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Political leaders offer solutions after two mass shootings

As a shocked nation deals with two more mass shootings, political leaders are offering solutions and assigning blame.

The president's supporters said the aftermath of the two mass shootings isn’t a time for politics, but some of his critics said the president's heated rhetoric on immigration and divisive attacks on people of color has contributed to a racially charged climate.

Outside of the White House, the American flag was at half staff to recognize the 29 victims of the mass shootings in El Paso, Texas and in Dayton, Ohio.

The president was in New Jersey and made a brief statement before heading back to Washington.

“Hate has no place in this country," President Trump said.

President Trump pinpointed mental health as the cause, but he plans to make a more comprehensive statement Monday morning.

The shooter who killed 20 people in El Paso is reportedly a white nationalist who posted hate-filled anti-immigrant manifesto online.

Several Democratic presidential candidates harshly criticized president’s past rhetoric saying he fanned the flames.

"He is an open avowed racist and encouraging more racism in this country and this is incredibly dangerous for the United States of America right now," Beto O'Rourke, (D)-presidential candidate, said. "All of us have a responsibility to stand up and be counted on this issue."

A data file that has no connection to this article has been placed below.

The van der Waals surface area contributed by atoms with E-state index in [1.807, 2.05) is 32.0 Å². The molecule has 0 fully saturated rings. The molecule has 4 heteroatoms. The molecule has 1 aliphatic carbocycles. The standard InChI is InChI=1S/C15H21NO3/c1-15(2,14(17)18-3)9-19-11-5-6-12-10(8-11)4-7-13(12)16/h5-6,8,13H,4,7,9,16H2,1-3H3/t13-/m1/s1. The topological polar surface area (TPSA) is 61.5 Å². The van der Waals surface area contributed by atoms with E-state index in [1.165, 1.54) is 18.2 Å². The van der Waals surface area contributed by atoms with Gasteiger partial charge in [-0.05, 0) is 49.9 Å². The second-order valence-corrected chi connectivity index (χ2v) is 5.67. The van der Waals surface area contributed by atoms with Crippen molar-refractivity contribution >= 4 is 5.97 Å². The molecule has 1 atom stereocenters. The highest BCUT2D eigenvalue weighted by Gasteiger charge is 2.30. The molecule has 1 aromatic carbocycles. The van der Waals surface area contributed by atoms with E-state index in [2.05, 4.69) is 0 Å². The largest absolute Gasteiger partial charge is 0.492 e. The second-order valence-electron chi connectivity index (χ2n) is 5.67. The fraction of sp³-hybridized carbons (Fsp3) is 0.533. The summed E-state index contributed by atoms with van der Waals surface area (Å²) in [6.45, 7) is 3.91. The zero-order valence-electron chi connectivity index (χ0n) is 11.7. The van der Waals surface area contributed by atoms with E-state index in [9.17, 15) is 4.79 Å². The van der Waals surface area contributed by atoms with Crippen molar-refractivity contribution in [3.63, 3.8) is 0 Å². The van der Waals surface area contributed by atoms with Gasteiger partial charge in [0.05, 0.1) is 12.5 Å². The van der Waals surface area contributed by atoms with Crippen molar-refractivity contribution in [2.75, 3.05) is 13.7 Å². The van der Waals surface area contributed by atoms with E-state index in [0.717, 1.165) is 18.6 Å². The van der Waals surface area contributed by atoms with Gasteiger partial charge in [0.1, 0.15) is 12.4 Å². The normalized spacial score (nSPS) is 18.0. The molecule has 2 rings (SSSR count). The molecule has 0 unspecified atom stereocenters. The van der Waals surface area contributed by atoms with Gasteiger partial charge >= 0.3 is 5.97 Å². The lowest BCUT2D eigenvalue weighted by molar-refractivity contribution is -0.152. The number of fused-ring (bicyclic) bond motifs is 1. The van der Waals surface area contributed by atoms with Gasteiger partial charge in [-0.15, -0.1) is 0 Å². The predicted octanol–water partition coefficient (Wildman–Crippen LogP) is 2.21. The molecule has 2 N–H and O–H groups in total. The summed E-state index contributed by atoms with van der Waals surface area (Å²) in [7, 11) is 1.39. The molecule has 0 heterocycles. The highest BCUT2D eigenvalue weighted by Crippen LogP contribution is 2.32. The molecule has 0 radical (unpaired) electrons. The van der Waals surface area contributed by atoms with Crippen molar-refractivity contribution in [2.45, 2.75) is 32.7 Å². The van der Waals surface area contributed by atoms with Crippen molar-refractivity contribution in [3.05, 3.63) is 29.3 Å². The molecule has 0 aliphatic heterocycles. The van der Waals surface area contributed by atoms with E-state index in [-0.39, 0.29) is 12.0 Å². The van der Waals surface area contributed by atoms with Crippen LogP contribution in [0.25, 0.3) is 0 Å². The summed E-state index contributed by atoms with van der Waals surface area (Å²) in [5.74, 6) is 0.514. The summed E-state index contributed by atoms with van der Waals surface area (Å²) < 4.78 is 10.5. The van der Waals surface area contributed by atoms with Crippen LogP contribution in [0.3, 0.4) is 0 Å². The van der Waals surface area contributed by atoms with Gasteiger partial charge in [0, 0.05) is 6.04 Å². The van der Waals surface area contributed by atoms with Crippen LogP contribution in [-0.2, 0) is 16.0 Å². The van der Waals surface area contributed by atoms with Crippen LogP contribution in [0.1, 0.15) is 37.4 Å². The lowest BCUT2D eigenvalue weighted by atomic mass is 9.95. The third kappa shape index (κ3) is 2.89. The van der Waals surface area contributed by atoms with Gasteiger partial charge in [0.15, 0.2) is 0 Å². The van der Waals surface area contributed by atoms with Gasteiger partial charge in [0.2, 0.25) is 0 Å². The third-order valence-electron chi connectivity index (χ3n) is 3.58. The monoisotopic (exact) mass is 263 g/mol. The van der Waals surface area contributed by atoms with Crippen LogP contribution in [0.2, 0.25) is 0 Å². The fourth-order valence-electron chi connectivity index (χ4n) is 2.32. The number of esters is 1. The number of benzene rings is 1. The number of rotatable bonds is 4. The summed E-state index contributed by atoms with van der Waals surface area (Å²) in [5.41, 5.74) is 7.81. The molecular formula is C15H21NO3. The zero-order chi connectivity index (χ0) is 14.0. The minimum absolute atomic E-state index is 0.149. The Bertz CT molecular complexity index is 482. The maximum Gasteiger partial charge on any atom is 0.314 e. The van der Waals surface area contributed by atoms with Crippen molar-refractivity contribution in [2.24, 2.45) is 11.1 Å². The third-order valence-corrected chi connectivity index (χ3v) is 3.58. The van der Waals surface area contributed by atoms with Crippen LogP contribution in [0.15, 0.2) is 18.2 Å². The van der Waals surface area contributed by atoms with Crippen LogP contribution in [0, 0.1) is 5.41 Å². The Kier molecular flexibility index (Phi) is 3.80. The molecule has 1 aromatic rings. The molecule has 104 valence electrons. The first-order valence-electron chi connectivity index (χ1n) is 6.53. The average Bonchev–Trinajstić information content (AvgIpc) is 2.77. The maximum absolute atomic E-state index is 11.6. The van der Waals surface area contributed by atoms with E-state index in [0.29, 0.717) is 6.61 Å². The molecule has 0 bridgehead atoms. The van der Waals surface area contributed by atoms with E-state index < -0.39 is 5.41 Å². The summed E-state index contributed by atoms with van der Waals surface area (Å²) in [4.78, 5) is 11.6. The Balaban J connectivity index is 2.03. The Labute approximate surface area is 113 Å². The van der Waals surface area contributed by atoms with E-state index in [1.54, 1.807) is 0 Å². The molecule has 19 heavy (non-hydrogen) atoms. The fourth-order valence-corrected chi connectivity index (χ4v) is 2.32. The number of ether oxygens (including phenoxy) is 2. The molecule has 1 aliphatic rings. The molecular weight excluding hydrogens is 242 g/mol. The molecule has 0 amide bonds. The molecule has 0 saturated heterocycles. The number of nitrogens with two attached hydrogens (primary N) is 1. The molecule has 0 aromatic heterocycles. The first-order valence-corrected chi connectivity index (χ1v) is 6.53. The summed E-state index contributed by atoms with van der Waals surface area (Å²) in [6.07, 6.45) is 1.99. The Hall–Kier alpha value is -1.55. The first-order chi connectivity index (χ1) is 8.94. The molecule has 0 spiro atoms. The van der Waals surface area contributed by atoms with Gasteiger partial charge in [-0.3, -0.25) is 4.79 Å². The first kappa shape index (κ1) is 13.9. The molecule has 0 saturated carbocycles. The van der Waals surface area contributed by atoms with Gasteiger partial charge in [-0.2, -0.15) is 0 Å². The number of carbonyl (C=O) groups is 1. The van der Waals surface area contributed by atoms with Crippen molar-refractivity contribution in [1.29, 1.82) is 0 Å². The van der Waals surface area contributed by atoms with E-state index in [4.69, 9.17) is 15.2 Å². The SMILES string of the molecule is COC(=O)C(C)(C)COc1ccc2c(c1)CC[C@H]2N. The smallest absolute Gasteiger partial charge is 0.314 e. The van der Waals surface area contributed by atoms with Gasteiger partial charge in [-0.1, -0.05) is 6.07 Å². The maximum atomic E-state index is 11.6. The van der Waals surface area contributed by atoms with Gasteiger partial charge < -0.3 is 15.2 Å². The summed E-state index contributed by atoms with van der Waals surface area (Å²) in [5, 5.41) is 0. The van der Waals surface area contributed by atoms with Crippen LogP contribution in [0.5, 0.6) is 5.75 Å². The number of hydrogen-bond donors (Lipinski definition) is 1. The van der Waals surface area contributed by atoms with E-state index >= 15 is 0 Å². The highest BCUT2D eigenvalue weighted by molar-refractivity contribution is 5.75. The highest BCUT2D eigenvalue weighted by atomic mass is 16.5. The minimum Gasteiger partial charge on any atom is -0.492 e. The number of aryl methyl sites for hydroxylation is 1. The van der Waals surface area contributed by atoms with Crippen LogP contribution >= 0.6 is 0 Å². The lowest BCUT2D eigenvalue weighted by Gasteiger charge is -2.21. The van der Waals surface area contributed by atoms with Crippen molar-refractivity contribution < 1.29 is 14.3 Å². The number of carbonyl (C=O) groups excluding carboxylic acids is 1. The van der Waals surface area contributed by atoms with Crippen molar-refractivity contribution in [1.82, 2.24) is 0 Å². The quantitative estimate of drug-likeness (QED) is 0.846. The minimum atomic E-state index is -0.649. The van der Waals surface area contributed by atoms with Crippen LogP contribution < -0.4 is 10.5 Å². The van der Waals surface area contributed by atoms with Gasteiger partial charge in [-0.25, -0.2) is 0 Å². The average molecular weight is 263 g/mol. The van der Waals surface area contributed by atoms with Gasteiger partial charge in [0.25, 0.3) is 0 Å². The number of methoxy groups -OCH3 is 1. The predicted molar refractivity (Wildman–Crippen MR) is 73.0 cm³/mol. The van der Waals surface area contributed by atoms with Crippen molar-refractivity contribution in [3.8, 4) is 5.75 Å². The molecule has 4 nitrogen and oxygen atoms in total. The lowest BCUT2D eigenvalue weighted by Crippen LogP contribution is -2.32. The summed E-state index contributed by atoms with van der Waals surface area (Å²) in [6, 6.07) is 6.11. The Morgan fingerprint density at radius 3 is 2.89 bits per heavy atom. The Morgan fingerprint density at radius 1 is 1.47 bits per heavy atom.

The acting White House Chief of Staff Mick Mulvaney said it is not a time to assign political blame.

"There's no benefit here to try to make this a political issue," Mulvaney said. "This is a social issue."

In Dayton, where a gunman opened fire in a crowded nightlife spot, killing nine people and wounding more than two dozen others, the Democratic and Republican senators weighed in on potential legislation.

"The House of Representatives has passed a bill to do background checks, overwhelmingly, bipartisanly," Sherrod Brown, (D)-Ohio, said. "I've called on Senator McConnell to bring the Senate back in session. We can pass that in one afternoon, background checks. The president of the United States could sign it that day."

“No law can correct some of the more fundamental cultural problems we face today as a country," Senator Rob Portman, (R)-Ohio, said.

One of Chicago’s most prominent religious leaders is directly addressing the heated rhetoric in the political arena. Cardinal Blase Cupich said in a written statement:

"We need to hold accountable those in society, including some leaders, who fuel these violent acts by dividing humanity through hateful rhetoric. This must stop — along with the silence of our elected officials who have failed to condemn hate speech, for they are the very ones who have sworn to keep our nation safe."

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